Drömloch - Late Style

Telephone Records – 8th July 2016

Christopher Nosnibor

Wakefield-born and Glasgow-raised Martin Creed probably has a fair few detractors. The Turner Prize has a peculiar tendency to wind people up, art fans and critics and the general populace alike And so, while in art circles he’s known as a self-effacing, playfully provocative artist, to many, he is known as being the 2001 winner of the Turner Prize-Winner, who became infamous overnight for his installation piece, Work no. 227: the lights going on and off.

For many, such a work would be an unbearable albatross, but Creed is one of those people who’s always onto the next thing before the dust has settled around the thing before, and he’s a true polyartist, who has, seemingly, no fixed medium of choice, instead preferring to let his creative impulses flow through whatever medium he feels fits best. And throughout his career, the ever-idiosyncratic Creed has made music, with Thoughts Lined Up representing the latest in a long line of releases.

Judging by the cover image, and Creed’s spectacularly diffuse output, the title seems rather incredible. By which I mean, it’s hard to believe he could line up his thoughts in a queue for the checkout: this is a man who thrives on chaos, disorder, who eschews organisation and conformity in favour of free-flowing creativity, anarchy and all things random.

The title makes more sense in light of the artist’s own explanation of its meaning, which is refreshing in its simplicity: “It’s called Thoughts Lined Up because that is literally what it is,”, he says, “just all these bits – these thoughts – put in a row one after the other, trying not to worry about what they add up to. Most of it started as audio notes recorded on the Tube or in the street – just little everyday mantras that you say to yourself as you go along; things that come up in your head, and that help keep you going, or that sometimes you want to go away…”

And so, the end product is an album that in many respect is a one-stop compilation, a work which wouldn’t be much further from a concept album if it tried – unless that concept was a haphazard collection of songs thrown together and sequenced one to twenty-four out of conventional and commercial necessity. One kind of gets the impression that if all of the album’s songs could have been arranged to play simultaneously, then that’s how they would have been presented. The thoughts are lined up, in a sequence, but this isn’t a linear album or a collection of songs unified by anything beyond the mind from which they emerged.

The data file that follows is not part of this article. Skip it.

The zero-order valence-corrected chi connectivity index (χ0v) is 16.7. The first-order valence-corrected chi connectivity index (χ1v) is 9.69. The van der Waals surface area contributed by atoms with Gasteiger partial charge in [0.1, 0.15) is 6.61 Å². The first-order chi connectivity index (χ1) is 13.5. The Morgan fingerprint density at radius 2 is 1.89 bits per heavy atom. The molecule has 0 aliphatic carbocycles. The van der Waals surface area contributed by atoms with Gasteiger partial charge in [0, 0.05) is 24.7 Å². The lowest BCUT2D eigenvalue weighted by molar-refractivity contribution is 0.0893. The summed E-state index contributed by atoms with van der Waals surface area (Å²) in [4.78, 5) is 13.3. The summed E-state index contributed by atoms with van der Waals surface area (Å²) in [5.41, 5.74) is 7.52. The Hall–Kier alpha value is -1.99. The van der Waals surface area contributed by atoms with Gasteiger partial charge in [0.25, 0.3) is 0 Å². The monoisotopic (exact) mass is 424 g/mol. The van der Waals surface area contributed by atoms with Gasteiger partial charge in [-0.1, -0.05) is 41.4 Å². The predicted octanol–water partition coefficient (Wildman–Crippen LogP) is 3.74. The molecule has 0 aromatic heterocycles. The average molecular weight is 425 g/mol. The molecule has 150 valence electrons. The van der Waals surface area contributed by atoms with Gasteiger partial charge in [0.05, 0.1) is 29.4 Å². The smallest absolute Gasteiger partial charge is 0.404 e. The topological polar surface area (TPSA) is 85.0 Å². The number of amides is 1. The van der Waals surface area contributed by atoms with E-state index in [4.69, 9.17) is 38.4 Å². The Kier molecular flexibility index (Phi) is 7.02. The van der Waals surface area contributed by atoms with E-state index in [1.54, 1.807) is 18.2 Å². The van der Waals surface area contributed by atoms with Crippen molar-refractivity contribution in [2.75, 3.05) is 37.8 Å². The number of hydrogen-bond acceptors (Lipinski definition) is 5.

According to the blurb, the album was Recorded at ArtSpace, Brixton, and mixed by Liam Watson at Toe Rag Studios, the album was recorded to 1-inch tape in one week just before Christmas 2015, and mixed with sonic impresario Liam Watson, in glorious mono, on the ex-Abbey Road EMI desk at Hackney’s legendary, analogue-only Toe Rag Studios. Yes, mixed in glorious mono. On the one hand, given the audio technology we have now, however much one may adore the inimitable sound of analogue, to master an album in mono is simply perverse. On the other, it’s another manifestation of Creed’s rejection of convention, and at the same time can be seen as an observation on the way listeners actually hear music nowadays: just as everyone seems to be obsessed with shooting optimal quality photos with digital SLR cameras only for them to be viewed on piddly mobile phone screens via Facebook, so the idea of superior audio recordings to be consumed through shit iPod phones, laptop and mobile phone speakers seems absurd. And Martin Creed revels in those absurd contradictions, and does so with grace and humour, and not with one eye firmly set on the mass markets.